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  27. A. Goldman (1996). Simulation and Interpersonal Utility. In L. May, Michael Friedman & A. Clark (eds.), Mind and Morals: Essays on Ethics and Cognitive Science. MIT Press. 709-726.score: 30.0
  28. Alan H. Goldman (2004). Epistemological Foundations: Can Experiences Justify Beliefs? American Philosophical Quarterly 41 (4):273-285.score: 30.0
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  29. Alan H. Goldman (1975). Criteriological Arguments in Perception. Mind 84 (January):102-105.score: 30.0
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  30. Deborah Giaschi, James E. Jan, Bruce Bjornson, Simon Au Young, Matthew Tata, Christopher J. Lyons, William V. Good & Peter K. H. Wong (2003). Conscious Visual Abilities in a Patient with Early Bilateral Occipital Damage. Developmental Medicine and Child Neurology 45 (11):772-781.score: 30.0
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  31. A. Goldman (1969). The Compatibility of Mechanism and Purpose. Philosophical Review 78 (October):468-82.score: 30.0
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  32. Alan H. Goldman (1981). Epistemology and the Psychology of Perception. American Philosophical Quarterly 18 (January):43-51.score: 30.0
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  33. A. Goldman (1968). Actions, Predictions, and Books of Life. American Philosophical Quarterly 5 (July):135-151.score: 30.0
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  34. A. Goldman (1986). Constraints on Representation. In Myles Brand & Robert M. Harnish (eds.), The Representation of Knowledge and Belief. University of Arizona Press. 287--313.score: 30.0
     
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  35. A. Goldman (2000). Folk Psychology and Mental Concepts. Protosociology 14:4-25.score: 30.0
     
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  36. A. Goldman (2002). Simulation Theory and Mental Concepts. In Jérôme Dokic & Joëlle Proust (eds.), Simulation and Knowledge of Action. John Benjamins.score: 30.0
     
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  37. A. Goldman (2002). The Mentalizing Folk. Protosociology 16:7-34.score: 30.0
     
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  38. Paul R. Thagard (1989). Connectionism and Epistemology: Goldman on Winner-Take-All Networks. Philosophia 19 (2-3):189-196.score: 24.0
    This paper examines Alvin Goldman's discussion of acceptance and uncertainty in chapter 15 of his book, Epistemology and Cognition. Goldman discusses how acceptance and rejection of beliefs might be understood in terms of "winner-take-all" connectionist networks. The paper answers some of the questions he raises in his epistemic evaluation of connectionist programs. The major tool for doing this is a connectionist model of explanatory coherence judgments (Thagard, Behavioral and Brain Sciences, 1989). Finally, there is a discussion of problems (...)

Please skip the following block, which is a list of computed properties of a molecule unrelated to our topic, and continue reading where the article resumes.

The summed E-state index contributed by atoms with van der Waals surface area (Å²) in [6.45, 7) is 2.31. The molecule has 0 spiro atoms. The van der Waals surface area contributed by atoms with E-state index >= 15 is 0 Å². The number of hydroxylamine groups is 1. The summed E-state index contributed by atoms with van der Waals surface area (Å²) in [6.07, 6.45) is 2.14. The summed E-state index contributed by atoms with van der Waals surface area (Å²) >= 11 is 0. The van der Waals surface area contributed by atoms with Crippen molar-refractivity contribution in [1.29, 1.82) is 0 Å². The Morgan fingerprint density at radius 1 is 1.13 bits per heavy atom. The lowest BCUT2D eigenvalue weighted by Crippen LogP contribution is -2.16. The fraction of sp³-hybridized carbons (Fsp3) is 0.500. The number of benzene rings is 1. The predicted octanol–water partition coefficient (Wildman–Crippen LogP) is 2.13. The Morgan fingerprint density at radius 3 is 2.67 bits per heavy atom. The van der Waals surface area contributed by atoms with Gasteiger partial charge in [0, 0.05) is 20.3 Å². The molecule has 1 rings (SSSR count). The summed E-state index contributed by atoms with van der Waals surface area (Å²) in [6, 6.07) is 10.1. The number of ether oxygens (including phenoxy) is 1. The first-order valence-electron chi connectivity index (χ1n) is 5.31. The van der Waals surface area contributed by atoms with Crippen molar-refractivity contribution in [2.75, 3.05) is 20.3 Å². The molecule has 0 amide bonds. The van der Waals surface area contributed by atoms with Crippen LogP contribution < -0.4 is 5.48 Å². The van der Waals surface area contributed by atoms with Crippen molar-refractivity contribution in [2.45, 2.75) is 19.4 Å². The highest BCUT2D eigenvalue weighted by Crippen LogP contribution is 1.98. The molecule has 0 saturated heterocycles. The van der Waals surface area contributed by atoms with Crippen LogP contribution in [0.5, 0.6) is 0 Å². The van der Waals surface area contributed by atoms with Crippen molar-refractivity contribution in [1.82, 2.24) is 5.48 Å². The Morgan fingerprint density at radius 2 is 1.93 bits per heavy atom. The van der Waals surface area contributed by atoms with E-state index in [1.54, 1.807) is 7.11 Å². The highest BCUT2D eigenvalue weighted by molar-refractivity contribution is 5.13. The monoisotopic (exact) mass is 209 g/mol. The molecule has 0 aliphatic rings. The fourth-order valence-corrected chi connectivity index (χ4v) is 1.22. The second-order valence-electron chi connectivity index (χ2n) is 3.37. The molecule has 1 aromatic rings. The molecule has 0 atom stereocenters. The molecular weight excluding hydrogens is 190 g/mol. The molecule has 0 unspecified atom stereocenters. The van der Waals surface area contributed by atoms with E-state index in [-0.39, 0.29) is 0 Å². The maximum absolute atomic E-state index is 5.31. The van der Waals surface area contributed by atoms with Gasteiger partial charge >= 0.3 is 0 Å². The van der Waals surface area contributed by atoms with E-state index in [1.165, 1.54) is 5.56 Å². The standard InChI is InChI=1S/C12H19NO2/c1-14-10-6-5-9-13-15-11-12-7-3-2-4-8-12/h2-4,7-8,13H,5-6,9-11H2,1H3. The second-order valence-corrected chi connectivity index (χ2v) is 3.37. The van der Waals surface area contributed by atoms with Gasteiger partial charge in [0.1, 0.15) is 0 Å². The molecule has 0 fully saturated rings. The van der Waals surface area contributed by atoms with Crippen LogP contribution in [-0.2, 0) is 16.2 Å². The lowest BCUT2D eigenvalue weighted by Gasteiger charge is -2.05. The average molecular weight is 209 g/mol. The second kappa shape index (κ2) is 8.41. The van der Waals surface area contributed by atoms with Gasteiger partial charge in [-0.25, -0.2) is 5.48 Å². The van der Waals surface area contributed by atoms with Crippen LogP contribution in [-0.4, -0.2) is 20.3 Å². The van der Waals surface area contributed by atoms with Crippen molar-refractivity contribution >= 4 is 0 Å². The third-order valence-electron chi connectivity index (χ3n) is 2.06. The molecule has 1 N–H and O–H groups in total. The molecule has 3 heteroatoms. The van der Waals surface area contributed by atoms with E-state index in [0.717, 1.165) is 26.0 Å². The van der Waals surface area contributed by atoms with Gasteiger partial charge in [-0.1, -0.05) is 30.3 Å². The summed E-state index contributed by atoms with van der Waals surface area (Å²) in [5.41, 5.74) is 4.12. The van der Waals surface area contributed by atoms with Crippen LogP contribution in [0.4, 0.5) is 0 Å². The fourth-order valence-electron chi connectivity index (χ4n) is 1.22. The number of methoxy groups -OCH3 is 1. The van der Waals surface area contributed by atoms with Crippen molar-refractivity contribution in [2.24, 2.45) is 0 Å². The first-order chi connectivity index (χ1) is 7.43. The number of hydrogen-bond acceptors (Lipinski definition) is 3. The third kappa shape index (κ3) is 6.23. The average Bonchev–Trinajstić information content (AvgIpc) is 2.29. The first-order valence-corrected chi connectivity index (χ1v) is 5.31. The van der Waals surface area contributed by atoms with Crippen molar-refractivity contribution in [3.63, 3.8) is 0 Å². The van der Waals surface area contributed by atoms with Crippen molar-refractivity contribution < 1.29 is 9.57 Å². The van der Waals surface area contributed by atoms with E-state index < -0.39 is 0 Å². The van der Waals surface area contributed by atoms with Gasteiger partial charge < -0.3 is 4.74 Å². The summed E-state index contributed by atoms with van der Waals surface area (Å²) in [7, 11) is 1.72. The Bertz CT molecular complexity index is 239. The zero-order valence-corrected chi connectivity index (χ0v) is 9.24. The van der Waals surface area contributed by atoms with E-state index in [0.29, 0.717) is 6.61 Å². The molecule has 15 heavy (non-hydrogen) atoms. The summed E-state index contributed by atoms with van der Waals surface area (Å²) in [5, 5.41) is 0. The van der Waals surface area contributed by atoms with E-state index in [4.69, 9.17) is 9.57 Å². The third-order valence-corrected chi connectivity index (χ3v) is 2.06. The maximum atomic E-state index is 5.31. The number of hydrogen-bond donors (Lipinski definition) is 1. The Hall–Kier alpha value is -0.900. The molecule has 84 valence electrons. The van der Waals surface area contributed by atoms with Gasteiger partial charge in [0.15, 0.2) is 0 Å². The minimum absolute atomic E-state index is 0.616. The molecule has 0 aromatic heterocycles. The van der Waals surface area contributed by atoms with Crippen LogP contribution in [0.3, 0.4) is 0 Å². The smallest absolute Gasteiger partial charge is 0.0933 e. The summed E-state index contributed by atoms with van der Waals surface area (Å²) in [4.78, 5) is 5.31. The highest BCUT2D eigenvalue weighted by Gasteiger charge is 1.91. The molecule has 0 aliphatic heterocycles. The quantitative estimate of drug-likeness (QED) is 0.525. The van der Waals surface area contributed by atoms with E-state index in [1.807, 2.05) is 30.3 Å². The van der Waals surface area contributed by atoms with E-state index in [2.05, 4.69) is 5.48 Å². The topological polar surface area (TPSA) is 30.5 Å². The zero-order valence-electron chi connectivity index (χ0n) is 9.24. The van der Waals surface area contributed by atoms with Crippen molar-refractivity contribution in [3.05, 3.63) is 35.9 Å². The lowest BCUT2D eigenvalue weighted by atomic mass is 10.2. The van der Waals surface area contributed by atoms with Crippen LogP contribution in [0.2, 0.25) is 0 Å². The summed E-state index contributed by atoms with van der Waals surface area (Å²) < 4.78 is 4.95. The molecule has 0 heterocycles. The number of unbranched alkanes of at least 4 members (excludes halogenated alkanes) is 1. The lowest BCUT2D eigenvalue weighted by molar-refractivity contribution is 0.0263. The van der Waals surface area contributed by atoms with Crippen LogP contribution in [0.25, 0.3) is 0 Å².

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  39. Christoph Jäger (2009). Why to Believe Weakly in Weak Knowledge: Goldman on Knowledge as Mere True Belief. Grazer Philosophische Studien 79 (1):19-40.score: 24.0
    In a series of influential papers and in his groundbreaking book Knowledge in a Social World Alvin Goldman argues that sometimes “know” just means “believe truly” (Goldman 1999; 2001; 2002b; Goldman & Olsson 2009). I argue that Goldman's (and Olsson's) case for “weak knowledge”, as well as a similar argument put forth by John Hawthorne, are unsuccessful. However, I also believe that Goldman does put his finger on an interesting and important phenomenon. He alerts us (...)
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  40. Uku Tooming (2013). Without Pretense: A Critique of Goldman's Model of Simulation. [REVIEW] Phenomenology and the Cognitive Sciences:1-15.score: 24.0
    In this paper I criticize Alvin Goldman's simulation theory of mindreading which involves the claim that the basic method of folk psychologically predicting behaviour is to form pretend beliefs and desires that reproduce the transitions between the mental states of others, in that way enabling to predict what the others are going to do. I argue that when it comes to simulating propositional attitudes it isn't clear whether pretend beliefs need to be invoked in order to explain relevant experimental (...)
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  41. Jérôme Melançon (2013). Jan Patočka's Sacrifice: Philosophy as Dissent. Continental Philosophy Review 46 (4):577-602.score: 24.0
    This article attempts to bring together the life, situation, and philosophical work of the Czech phenomenologist Jan Patočka in order to present his conception of philosophy and sacrifice and to understand his action of dissent and his own sacrifice as spokesman for Charter 77 in light of these concepts. Patočka philosophized despite being barred from teaching under the German occupation and under the communist regime, even after he was forced to retire and banned from publication. He also refused the official (...)